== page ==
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North State businesses ask for reform of labor law violation fines
A Williams restaurant owner is hopeful Gov. Jerry Brown will help rein in the cost of punitive first-time labor law violations, but came away less assured about workers' compensation after she and several other North State business owners met with him this week.
"I met with Gov. Brown, state Labor Commissioner (Julie) Su, and Assemblyman Dan Logue (on Tuesday) at the Capitol. I have to say the meeting went very well. Gov. Brown gave rapt attention to our concerns as well as Commissioner Su," Christy Edwards stated on her Facebook account.
"We specifically asked that the state Labor Department address the following things: Change the policy of the Labor Department to one of business compliance vs. fee generation. We asked that they make the first labor violation a fix-it ticket (rather than) a fine."
Edwards attended the meeting along with two Orland men — businessman Jose Nunez and former Mayor Mike Yalow — as well as business owners from Chico and Biggs.
"We also talked about workers' comp briefly. I must say I didn't get anywhere there. His aide assured me they were working on the new reform bill that would turn comp more into managed care, but I informed him that just helped the insurance companies and did absolutely nothing for mod ratings or comp premiums or fraud cases for small businesses," Edwards wrote.
It was a meeting that Yallow and Nunez did not expect, but welcomed just the same.
Nunez was fined $3,000 about four years ago for not having a work permit in the file of a teenage employee who was hired through a school occupational program. The school agency had the paperwork, he said.
That case remains in litigation, he said, so he could not add more details at this time.
Other business owners have been fined $20,000 to $100,000 for alleged violations which have put many out of business, Yalow said.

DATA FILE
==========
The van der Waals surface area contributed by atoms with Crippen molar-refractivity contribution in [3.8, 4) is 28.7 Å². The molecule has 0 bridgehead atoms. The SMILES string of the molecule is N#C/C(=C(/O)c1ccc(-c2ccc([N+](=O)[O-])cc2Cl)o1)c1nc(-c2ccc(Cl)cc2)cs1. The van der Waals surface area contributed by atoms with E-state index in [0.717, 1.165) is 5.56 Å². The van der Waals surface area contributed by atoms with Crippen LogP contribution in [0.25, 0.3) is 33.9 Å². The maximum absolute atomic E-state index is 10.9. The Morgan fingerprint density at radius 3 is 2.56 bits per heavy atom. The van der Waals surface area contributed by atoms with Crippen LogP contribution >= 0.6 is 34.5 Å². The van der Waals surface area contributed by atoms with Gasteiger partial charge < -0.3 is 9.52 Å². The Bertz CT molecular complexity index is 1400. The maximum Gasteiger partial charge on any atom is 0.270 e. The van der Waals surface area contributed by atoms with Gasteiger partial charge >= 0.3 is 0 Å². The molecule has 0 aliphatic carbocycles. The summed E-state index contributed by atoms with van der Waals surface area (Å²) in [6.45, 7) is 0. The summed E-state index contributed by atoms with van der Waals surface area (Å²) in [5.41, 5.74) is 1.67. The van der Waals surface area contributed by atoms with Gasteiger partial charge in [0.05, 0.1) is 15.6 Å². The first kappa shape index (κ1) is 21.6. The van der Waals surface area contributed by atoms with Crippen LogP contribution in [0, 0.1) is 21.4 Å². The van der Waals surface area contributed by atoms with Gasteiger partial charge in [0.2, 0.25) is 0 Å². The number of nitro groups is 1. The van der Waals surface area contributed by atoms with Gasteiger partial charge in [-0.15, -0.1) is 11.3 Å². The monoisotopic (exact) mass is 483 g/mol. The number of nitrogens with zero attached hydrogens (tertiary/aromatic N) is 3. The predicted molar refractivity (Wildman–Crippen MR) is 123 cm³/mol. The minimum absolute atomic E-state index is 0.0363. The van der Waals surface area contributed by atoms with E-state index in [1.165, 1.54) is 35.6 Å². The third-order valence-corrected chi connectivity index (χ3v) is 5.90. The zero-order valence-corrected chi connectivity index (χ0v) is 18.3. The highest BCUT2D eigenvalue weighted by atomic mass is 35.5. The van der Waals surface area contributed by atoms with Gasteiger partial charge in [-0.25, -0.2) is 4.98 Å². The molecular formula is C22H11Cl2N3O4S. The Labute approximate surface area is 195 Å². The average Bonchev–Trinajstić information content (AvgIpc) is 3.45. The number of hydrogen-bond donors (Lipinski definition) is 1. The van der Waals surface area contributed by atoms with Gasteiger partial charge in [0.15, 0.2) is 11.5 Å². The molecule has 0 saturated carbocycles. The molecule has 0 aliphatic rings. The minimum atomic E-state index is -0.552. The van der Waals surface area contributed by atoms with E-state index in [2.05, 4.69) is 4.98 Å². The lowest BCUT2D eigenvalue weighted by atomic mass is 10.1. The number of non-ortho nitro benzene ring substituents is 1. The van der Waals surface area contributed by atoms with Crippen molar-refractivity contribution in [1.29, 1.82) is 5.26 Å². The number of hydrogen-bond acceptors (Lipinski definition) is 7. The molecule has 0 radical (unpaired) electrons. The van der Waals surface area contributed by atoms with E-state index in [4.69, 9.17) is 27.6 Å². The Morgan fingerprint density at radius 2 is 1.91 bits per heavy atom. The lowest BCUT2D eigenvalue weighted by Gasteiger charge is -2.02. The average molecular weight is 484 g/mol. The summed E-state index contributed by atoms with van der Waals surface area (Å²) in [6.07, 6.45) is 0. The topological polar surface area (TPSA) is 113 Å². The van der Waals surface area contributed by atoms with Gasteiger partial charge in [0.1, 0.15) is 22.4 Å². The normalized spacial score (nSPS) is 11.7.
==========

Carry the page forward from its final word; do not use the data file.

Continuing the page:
Even those whose fines were rescinded have been out $20,000 to $50,000 in attorney fees for defending their cases, he said, which sometimes were more than the fine.
"The meeting with the governor was the most productive meeting I've ever been to in my life," Yalow added.
He and Nunez both agreed Brown sincerely wanted to hear what they had to say and talked about a lot of things related to economic development and reforms.
Logue arranged Tuesday's meeting at Brown's request.
"I was very encouraged and I think our small-business owners were, too, with the opportunity to sit down with the governor and have a conversation about job creation and express our concerns about labor law standards," Logue said in a statement. "We need to make sure that businesses are not stymied by over-regulation as we struggle to come out of this recession."
He added that Su agreed to coordinate regulatory compliance seminars in the North State to aid small-business owners, and Brown acknowledged more can be done and committed to working to improve state agency responsiveness and accountability.
This meeting came about following another meeting Logue hosted in Chico in July. There, Su heard from Nunez and other business owners upset with how labor rules were enforced out of the agency's Redding office.
She later brought these concerns to Brown, Yalow said, and this led to their trip to Sacramento.
The 90-minute meeting was very professional and allowed for solutions to be presented, Yalow said.
One potential solution was to provide better education to business owners and start-ups about the many facets of running a business.
Workshops could be set up at different regional and county locations to supply information on a variety of business matters.
Checklists from cities and counties that includes information on regulatory concerns, health and safety issues and contact areas are needed when owners apply for business permits, Yalow said.
There is a dramatic learning curve when opening a business and hiring employees, he said, and many people could use more help in navigating the regulatory process.
"I felt great," Nunez said. "I think (Brown) is going to fight to help establish something that will help small-business owners."
Nunez also brought up the fact money generated by small businesses stays in the community and California while money taken by store chains usually goes out of state, Yalow said.
Edwards also raised the prospect of building the Sites Reservoir, but the long-in-planning, short-on-action project remains relatively unchanged.
"The governor did say the 'possible' Sites Reservoir was a long way off, so I am planting more trees," Edwards noted on Facebook.